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Avoid common audit traps

My husband and I are currently hard at work on our 2016 tax return, which includes both our business and personal information. Do you have any advice for us? We’re hoping to minimize our chances of undergoing an audit.  

No one wants to pay more tax than necessary, but the risk of an IRS audit keeps many business owners and individuals from taking full advantage of tax deductions and credits that can help them. Audits are rare, and most of us will avoid them altogether. And remember, even if you are selected for an audit, it doesn’t necessarily mean anything is wrong. Returns are always subject to random sampling so there’s really no way to guarantee you will avoid an audit. However, you can reduce your odds.

Arithmetic errors and missing information are common mistakes but are usually addressed by correspondence. Most audits are triggered by the type and amount of the deductions taken. The IRS uses sample tax returns as guidelines to compare your deductions to others in your income bracket and weighs the differences. Therefore, if something deviates substantially, it may trigger an audit. Ultimately, the best way to prepare for an audit is to do a great job of record keeping throughout the year.

Most IRS tax audits come in the form of letters asking for explanations or supporting documentation of certain items on your return. So if you receive a tax audit letter, don’t ignore it. Contact the advisor who prepared your tax return because they can explain the IRS tax audit process and help you prepare by determining the nature of the audit and reviewing your records. The IRS may want to audit the entire tax return or audit just a portion of your return, such as business meals and entertainment or automobile and travel expenses. It is critical that you have documentation supporting the expenses.

Here are some red flags that may increase your chances of unwanted attention from the IRS:

Are you making too much money? Making money is a good thing and most people strive to make as much as possible. However, be aware that IRS statistics show that people with incomes exceeding $200,000 are more likely to be audited than those with lower incomes. If you are fortunate enough to be in this category, make sure your records and supporting documents are in good order.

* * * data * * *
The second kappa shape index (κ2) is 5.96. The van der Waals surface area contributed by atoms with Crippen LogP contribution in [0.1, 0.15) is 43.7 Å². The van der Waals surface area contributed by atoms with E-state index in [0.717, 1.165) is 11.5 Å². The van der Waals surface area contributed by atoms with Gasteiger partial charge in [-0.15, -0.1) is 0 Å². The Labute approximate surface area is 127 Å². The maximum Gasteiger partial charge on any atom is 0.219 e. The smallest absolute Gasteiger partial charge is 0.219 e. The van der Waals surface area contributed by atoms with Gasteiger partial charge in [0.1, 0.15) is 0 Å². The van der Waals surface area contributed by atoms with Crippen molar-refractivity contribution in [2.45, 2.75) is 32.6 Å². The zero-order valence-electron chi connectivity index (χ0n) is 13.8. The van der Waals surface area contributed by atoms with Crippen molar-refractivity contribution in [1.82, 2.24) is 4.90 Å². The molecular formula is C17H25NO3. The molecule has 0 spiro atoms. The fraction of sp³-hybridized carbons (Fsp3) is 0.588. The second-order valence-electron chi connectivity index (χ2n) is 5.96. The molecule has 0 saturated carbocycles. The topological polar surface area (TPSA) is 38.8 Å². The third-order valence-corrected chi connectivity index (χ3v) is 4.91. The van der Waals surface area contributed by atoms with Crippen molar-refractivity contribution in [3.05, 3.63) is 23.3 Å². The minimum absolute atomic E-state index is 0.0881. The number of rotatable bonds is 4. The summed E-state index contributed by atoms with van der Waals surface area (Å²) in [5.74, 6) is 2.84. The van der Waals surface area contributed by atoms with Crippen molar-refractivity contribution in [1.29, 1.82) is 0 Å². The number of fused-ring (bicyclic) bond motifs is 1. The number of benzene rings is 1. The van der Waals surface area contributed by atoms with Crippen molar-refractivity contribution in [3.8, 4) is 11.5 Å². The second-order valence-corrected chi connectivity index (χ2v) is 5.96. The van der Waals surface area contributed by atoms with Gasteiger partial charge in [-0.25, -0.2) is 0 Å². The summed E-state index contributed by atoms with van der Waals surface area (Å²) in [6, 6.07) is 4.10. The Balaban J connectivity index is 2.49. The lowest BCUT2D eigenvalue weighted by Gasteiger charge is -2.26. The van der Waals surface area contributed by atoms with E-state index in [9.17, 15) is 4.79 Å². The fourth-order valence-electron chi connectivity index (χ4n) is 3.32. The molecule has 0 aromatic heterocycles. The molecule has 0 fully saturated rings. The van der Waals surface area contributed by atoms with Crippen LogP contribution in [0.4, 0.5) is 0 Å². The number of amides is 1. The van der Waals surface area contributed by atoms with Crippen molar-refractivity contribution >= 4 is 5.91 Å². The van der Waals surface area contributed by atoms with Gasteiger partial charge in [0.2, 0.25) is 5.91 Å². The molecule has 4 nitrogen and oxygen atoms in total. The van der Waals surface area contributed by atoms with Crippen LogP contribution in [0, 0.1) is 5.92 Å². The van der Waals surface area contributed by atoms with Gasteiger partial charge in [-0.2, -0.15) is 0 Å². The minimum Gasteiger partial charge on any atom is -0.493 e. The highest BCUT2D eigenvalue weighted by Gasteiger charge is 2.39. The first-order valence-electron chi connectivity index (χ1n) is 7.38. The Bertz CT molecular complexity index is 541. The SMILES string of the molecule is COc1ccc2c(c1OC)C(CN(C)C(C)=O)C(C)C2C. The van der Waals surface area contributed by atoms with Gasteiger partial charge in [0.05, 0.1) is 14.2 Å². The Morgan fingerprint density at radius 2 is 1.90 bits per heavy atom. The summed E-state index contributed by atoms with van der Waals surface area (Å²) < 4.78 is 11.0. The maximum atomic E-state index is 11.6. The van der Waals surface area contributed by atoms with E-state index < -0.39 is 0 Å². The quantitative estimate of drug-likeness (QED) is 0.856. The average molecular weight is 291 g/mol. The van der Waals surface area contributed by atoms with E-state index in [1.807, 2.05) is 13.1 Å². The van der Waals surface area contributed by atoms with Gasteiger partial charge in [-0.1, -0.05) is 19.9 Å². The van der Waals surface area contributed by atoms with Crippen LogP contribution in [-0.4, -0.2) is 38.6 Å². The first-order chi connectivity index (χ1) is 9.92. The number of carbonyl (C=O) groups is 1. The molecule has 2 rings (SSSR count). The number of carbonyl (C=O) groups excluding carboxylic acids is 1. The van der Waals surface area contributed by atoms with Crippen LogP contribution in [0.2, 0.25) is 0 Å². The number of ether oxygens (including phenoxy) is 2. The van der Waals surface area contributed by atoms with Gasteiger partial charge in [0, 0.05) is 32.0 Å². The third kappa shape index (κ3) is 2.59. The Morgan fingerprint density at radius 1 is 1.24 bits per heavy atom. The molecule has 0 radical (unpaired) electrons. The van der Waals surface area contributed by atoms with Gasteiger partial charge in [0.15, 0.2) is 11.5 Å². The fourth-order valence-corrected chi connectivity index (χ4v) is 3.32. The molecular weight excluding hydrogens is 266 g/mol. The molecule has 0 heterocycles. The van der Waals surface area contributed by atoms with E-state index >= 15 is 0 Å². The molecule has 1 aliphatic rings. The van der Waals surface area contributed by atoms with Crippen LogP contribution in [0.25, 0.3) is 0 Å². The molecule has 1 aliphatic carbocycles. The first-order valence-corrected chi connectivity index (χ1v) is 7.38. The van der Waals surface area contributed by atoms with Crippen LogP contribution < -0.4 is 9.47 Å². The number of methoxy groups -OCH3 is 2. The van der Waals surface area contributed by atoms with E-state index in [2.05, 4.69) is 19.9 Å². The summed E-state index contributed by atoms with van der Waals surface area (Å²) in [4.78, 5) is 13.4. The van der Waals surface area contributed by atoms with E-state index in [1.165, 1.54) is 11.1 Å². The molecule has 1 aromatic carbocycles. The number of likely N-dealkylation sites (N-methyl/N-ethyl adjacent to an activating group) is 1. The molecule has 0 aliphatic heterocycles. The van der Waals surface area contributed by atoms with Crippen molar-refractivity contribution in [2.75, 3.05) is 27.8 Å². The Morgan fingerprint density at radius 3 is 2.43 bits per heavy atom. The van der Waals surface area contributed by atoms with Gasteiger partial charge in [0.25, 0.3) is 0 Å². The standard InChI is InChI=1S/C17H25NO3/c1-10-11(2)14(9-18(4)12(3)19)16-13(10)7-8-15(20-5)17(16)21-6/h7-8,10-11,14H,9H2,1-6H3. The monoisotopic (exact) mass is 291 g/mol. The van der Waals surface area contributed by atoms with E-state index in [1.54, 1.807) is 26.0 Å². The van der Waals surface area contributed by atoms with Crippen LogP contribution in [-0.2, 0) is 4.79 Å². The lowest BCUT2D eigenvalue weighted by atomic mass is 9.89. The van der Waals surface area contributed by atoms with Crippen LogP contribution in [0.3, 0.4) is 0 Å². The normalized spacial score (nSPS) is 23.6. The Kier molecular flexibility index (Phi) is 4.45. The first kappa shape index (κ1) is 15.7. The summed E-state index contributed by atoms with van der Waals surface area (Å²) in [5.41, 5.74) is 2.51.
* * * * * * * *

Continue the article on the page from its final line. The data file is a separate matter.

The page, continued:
Remember to report all your income. Take the time to collect all the forms sent to you by employers, banks and other organizations so you don’t overlook any income that should be included on your return. The IRS gets copies of all 1099s and W-2s you receive, so make sure you report all required amounts. Excluding income is one of the most common reasons for the IRS to select your return for audit.

Rental property losses. Do you show income from your job or business and claim rental property losses? If you do, be very wary. The IRS rules limit deducting those losses in the current year for most taxpayers.

Don’t forget foreign bank accounts. Failure to report a foreign bank account or investments can lead to severe penalties, and the IRS has made this issue a top priority. Therefore, if you have any such accounts properly report them when you file your return.

Dependents and exemptions. Any dependents you claim must meet the legal definition of a dependent. Make sure you claim the correct number of dependents and exemptions and include the relevant social security numbers.

Large donations. If your charitable deductions are disproportionately large compared with your income, it will raise a red flag. As we mentioned above, IRS computers compare the average charitable donation for your income level, so be cautious and don’t exaggerate the value of non-cash donations. Make sure you have receipts and/or the proper documentation to support your contribution deductions. Also be aware that if you take a deduction for a large contribution (such as property or a conservation easement), additional requirements will be necessary, including an appraisal.

Live within your means. Does your tax return accurately reflect your economic reality? The IRS may raise an eyebrow if you report $70,000 in charitable donations on a $150,000 salary. Review the reasonableness and accuracy of your deductions.

Remember to check (and double check) your return. The fewer reasons the IRS has to review your return, the better. If you do get an audit notice from the IRS, don’t panic, but consider engaging an experienced CPA or attorney to represent you in the process.

Tom Cooney and Crystal Faulkner are partners with MCM CPAs & Advisors, a CPA and advisory firm offering expert guidance and beyond the bottom line thinking for today’s public and private businesses large and small, not-for-profits, governmental entities and individuals. For additional information, call 513-768-6796 or visit us online at www.mcmcpa.com.

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